So we have a puppy…

Posted on

Every friend/stranger/family member who meets Joey exclaims “Ohhh he’s just so cute!!”, or some similar sentiment.

I respond with, “Yup. Sure is. That’s the only reason he’s still alive.”

Jokingly, of course. (Well, most days.)

He is very, very adorable. Almost intolerably so. And like many good-looking folks, Joey is skating through life on his looks. He is the epitome of “puppy”, from chewing every piece of furniture we own (and the baseboards, too!), to tearing the fluff out of his toys and tormenting poor Daisie Mae. The kick is, no matter how sharp his little puppy teeth are or how long the puppy turd strung across the living room floor is, I can’t stay mad at him for long because he’s just so dang cute! He looks at me with those big, expectant puppy eyes and I melt into a pile of mush and all is forgiven before the disinfectant on the living room floor has even dried. It’s not his fault, really. He’s just a baby.

He's the happiest little creature I've ever met. He even smiles in his sleep! How could you ever stay mad at something so sweet??

He’s the happiest little creature I’ve ever met. He even smiles in his sleep! How could you ever stay mad at something so sweet??

It’s Daisie’s fault. She spoiled me. I had no real idea what puppyhood entailed because she failed to show me.

She was such an easy puppy; I didn’t know how good I had it. She was calm, cuddly, and well-behaved from the beginning. She never chewed anything she wasn’t supposed to, she didn’t run around like a crackhead, and training was a breeze because she was just oh-so-eager to please. Plus, when she wanted to play, she threw the ball herself before scampering off to retrieve it! When we brought Joey home, I expected a certain level of puppy behavior based on my knowledge of puppies, my experience with Daisie, and my research of the breed. Well. Expectations, meet reality.

They say the hardest part of dog training is training the human. Boy, have I learned A LOT. The biggest lesson I learned was that Baby Joey had 2 speeds: full-blast and sound asleep. Full-blast requires constant supervision, as he likes to be busy and does not stop moving/exploring/hunting for entertainment and chew toys, and sound asleep may only last 15-20 minutes, so hurry up and (quietly!) get housework and everything else done at the speed of light. There were no other speeds. Fortunately, after a few weeks, he found other speeds, such as laying quietly, munching on his chew toy. Those first few weeks though, they were rough. Especially because Daisie had not yet warmed up to him and refused to acknowledge his presence, let alone play with him, so I was the only one to occupy him while Mr.B was at work.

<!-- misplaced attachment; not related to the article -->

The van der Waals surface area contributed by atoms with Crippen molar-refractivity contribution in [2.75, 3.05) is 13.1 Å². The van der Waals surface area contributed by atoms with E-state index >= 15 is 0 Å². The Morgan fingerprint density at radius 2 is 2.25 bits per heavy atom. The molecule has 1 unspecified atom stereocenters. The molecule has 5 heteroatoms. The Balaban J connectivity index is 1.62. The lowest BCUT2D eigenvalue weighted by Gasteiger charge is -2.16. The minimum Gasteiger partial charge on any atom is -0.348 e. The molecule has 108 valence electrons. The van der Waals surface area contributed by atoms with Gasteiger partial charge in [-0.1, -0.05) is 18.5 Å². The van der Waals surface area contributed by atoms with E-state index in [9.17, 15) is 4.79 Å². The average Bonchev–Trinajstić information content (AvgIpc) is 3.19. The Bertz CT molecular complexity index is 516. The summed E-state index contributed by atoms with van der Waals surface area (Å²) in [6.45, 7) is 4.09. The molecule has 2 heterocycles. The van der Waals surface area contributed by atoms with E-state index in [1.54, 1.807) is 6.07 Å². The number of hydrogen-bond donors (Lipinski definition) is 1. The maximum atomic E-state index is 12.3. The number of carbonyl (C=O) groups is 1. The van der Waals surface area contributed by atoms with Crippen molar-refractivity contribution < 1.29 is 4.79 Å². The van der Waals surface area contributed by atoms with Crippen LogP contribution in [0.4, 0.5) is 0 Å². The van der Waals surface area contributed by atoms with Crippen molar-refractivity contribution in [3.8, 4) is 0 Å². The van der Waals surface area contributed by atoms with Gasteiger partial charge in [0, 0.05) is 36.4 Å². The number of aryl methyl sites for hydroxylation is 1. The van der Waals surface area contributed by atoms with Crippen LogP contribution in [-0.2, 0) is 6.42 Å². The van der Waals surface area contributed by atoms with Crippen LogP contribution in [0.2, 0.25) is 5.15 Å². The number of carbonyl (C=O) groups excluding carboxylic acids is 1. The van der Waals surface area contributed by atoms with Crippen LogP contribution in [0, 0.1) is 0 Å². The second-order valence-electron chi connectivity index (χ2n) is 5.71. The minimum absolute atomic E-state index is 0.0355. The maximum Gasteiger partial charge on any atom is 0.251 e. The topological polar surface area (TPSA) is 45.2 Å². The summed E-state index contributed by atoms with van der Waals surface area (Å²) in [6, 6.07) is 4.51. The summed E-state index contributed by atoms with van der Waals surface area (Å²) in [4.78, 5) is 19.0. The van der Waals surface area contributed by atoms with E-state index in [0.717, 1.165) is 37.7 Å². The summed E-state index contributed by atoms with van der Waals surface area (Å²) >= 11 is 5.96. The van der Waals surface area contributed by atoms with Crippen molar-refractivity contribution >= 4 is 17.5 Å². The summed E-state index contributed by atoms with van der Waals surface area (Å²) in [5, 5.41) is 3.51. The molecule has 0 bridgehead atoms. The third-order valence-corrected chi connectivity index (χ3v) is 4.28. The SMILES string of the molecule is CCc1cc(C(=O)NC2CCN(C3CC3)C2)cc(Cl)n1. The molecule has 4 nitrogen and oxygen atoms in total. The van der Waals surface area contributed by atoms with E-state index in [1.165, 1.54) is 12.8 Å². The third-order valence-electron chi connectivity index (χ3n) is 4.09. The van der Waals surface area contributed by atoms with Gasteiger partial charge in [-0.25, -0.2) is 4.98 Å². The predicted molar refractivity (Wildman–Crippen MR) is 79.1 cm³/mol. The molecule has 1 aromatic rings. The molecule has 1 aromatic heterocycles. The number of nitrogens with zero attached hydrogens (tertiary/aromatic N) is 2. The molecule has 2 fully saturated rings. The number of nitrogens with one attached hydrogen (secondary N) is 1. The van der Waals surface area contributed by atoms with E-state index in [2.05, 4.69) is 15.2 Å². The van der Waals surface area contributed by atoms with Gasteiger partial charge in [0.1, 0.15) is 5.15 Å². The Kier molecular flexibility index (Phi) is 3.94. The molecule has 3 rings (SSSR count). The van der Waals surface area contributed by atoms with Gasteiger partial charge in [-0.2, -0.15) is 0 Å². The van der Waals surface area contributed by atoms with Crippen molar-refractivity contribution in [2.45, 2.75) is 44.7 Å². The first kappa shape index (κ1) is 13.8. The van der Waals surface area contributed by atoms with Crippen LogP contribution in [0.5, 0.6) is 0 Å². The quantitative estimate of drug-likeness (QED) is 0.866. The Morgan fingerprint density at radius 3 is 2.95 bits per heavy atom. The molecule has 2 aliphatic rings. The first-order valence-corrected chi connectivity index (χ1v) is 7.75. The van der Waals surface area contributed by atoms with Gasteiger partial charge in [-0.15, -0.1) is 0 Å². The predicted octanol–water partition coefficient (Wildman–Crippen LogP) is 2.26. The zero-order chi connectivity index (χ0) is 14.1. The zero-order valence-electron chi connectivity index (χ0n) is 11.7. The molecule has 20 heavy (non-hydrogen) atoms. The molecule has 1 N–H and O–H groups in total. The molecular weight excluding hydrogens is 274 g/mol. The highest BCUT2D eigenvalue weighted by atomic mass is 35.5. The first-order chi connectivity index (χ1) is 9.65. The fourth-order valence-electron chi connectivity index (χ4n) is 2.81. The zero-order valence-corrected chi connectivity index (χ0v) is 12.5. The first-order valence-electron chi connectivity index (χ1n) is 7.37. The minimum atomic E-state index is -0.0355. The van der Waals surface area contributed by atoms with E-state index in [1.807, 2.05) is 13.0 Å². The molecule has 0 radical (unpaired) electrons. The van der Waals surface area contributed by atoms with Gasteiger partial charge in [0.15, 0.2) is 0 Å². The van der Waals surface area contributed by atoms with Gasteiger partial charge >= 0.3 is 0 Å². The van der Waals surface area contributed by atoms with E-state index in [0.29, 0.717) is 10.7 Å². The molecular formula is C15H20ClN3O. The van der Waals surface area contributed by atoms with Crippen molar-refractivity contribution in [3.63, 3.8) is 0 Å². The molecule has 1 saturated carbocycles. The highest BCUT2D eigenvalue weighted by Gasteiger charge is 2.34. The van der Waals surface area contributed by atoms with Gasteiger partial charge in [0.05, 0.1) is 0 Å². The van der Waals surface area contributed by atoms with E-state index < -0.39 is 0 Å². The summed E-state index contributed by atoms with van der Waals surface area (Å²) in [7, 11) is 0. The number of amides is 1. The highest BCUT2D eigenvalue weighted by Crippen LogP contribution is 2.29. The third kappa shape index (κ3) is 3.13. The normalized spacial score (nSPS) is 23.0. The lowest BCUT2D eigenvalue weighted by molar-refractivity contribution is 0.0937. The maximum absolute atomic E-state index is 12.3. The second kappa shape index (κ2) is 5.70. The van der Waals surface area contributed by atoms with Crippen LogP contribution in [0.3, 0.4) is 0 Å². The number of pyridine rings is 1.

Most of the time, when he wants to be entertained, Joey just sits and stares at me expectantly. Occasionally though, he will lay very still and just stare at me like this. Little creeper.

Most of the time, when he wants to be entertained, Joey just sits and stares at me expectantly. Occasionally though, he will lay very still and just stare at me like this. Little creeper.

And remember when I said Daisie was, and still is, so eager to please? That’s not really Joey’s top priority. Where Daisie HATES to get yelled at, it doesn’t really bother Joey. It just kind of rolls off his back and he goes on with his day. He’s laid back like that.

So, training has been more of a challenge. It has required me to find different techniques and approaches when teaching Joey new things than I used when training Daisie. One of the things I’ve had a lot of success with is using a clicker. My mom gave us this StarMark Clicker Dog Training System, and with Bil-Jac Little Jacs Liver Treats as a reward, Joey has been very responsive to the lessons. The basic idea was to teach him that a when he hears the clicking noise, he gets a treat. Once he associated “click” with “treat”, he was more eager to come to us or do what was asked of him because he knew he’d be rewarded. It has been wonderful, because while he doesn’t always come in a hurry when we call “Joey, come!”, he ALWAYS comes running when he hears the clicker. It’s nice to be able to let him off his leash, and be confident that we have a way to get him to come back to us every single time.

Potty training, however, wasn’t so easy. While he was quick to understand that relieving himself in the house was not ideal, he didn’t seem to understand that he had to alert us when he needed to go outside. If he had to go, he’d hold it until we took him outside. But if we didn’t take him out before he couldn’t hold it any longer, he just found himself a nice spot on our new hardwood floors. So, for the first few weeks, we were outside in the brisk, February weather every 45 minutes or so, to ensure we didn’t miss any need to potty. And since he obviously didn’t need to pee every 45 minutes, he got lots of chances to go outside and chase leaves, his most favorite game ever. He has a thick, warm coat and didn’t seem to understand what “hurry up Joey, it’s only 6 degrees out here” meant, so being outside so often was unpleasant for Mr. B and me. The day he waddled over to the front door and whined for the first time, I squealed in delight! It was a happy day. He finally understood! Yay!

"Put on your boots! I have to pee! Please?"

“Put on your boots! I have to pee! Please?”

Since Joey is only 3½ months old, we still have a lot of training left to do, especially as the weather gets warmer and we both spend more time outside and at the barn. Keep checking the Joey the Farm Dog page; I promise to post more about our successes, failures and adventures in puppyhood!

 

Seriously, how could I stay mad at this face?

Seriously, how could I stay mad at this face?